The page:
Aug. 13--The hottest PGA major championship on record forced more than 200 people to seek medical attention during the four-day event. The busiest day for medical crews was Sunday, when 70 people -- 64 with heat-related illnesses -- required help from EMSA paramedics and 23 more found first aid stations at Southern Hills Country Club by themselves.
ENCINITAS ---- Two Carlsbad Fire Department paramedics transported a patient to Scripps Encinitas' emergency room shortly before midnight Thursday on what they thought would be a routine medical call.Instead they endured what might well be one of their worst nights on the job ---- watching a wayward patient drive their ambulance away as they tried to chase him down. Then, to make matters worse, they had to sit and wait while sheriff's deputies chased the culprit for 15 miles.
PARADISE -- Rescue personnel spent two hours Sunday rescuing a quadriplegic women after she took a 75-to-80 feet fall off a cliff alongside a park trail. Tera Holst, a quadriplegic, and Miles Eckert, a paraplegic, were in electric wheelchairs or scooters on a trail in Bille Park when both fell off the path. The trail slopes towards the cliff and was marked with signs "use at your own risk."
FENTON - Area fire chiefs say new protocols mandated by the county medical control authority could compromise patient care and will tax already budget-strapped departments. Ten of the 19 fire departments in the county are first responders, meaning they are the first to be dispatched to a medical call. In rural areas, they often arrive before ambulances and paramedics. But new county standards prohibit nonlicensed medical first responders from assisting with patient care.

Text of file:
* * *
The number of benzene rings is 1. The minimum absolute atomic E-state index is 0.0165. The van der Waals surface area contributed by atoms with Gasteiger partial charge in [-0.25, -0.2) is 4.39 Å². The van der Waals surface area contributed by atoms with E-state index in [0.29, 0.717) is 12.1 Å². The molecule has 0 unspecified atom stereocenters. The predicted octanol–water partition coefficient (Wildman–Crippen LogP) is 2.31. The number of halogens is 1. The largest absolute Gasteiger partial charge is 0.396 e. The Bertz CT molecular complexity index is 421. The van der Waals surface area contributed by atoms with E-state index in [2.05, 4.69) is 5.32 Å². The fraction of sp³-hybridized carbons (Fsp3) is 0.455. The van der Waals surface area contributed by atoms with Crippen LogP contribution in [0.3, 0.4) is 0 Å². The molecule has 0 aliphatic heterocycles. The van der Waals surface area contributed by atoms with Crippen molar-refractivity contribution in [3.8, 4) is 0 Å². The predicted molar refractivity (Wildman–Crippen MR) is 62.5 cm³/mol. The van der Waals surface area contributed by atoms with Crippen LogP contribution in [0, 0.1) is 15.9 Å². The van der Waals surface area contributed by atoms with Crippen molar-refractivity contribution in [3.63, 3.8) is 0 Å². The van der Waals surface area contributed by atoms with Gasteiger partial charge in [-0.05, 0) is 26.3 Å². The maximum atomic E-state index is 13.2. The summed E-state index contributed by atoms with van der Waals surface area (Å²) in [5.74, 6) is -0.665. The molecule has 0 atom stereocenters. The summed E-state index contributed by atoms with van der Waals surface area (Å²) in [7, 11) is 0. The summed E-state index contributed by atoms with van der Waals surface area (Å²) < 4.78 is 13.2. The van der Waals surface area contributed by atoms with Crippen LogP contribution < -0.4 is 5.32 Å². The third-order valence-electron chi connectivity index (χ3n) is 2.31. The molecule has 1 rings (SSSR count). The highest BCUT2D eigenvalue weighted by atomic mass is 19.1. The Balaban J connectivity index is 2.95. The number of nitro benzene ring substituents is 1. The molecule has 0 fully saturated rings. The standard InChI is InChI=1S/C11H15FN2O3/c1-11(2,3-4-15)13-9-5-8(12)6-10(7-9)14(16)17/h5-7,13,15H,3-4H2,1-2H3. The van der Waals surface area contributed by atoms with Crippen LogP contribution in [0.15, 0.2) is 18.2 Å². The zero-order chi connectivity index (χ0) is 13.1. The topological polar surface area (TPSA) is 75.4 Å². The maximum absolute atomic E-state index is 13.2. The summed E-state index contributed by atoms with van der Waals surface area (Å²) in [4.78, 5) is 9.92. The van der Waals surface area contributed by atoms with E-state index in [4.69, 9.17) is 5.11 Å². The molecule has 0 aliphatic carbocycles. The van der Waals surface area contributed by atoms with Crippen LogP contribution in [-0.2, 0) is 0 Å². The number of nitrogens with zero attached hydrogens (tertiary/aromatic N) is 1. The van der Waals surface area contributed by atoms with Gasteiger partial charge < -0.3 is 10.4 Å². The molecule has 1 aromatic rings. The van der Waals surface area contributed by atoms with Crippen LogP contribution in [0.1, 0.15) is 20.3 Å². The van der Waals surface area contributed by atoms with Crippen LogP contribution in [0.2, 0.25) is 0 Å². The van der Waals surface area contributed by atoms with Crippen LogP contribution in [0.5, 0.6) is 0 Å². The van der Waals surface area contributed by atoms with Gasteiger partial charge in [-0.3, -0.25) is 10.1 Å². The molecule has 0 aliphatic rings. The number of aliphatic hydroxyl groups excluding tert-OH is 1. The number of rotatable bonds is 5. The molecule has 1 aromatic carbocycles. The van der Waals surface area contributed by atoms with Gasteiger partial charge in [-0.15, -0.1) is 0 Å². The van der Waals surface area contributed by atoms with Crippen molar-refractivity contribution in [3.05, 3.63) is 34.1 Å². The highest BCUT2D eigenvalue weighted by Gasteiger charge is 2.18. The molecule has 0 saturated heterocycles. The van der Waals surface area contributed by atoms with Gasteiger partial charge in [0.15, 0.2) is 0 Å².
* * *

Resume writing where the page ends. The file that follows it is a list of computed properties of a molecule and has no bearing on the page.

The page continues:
Firefighters not only battle fires and selflessly risk their lives for others, but they also battle a silent killer - heart disease. Heart attacks are the number one killer of fire and emergency personnel. In fact, nearly half of all on-duty firefighter deaths are attributed to heart attacks. These individuals are on the front lines, keeping our community safe in the wake of terrorist attacks, natural disasters, and other emergencies. It is for this reason that we must all work to raise awareness about their health and ensure their well-being.
Ambulance crews couldn't get to a pregnant woman in distress whose Flushing home was surrounded by flood water yesterday. So a couple of enterprising emergency medical technicians flagged down a pair of kayakers who happened to be paddling down 153rd Street.
U.S. hospitals are increasingly shutting down their burn centers in a trend experts say could leave the nation unable to handle widespread burn casualties from a fiery terrorist attack or other major disaster.Associated Press interviews and an examination of official figures found that the shrinking number of beds is a growing cause for concern in this post-Sept. 11 world.
Editor s note:
EDWARD J. REARDON 1943-2007 Eddie Reardon once told author Studs Terkel that when he died, "I'd like to be cremated and then shot out of a cannon during the '1812 Overture' when they set off the fireworks at Grant Park. That'd be a nice sendoff."Mr. Reardon's observations on life and death during his 15 years as a Chicago Fire Department paramedic were captured by Pulitzer Prize-winning author Terkel in his 2001 book, Will the Circle Be Unbroken? Reflections on Death, Rebirth and Hunger for a Faith.
(Original publication: August 3, 2007)HARRISON - A fire official responding to an accident averaged 79 mph on Harrison Avenue before colliding with a civilian vehicle at a school intersection, a Westchester County investigator says.Michael Susi, a county police investigator, concluded there was no way the vehicles could have avoided the accident at Harrison and Union avenues six weeks ago.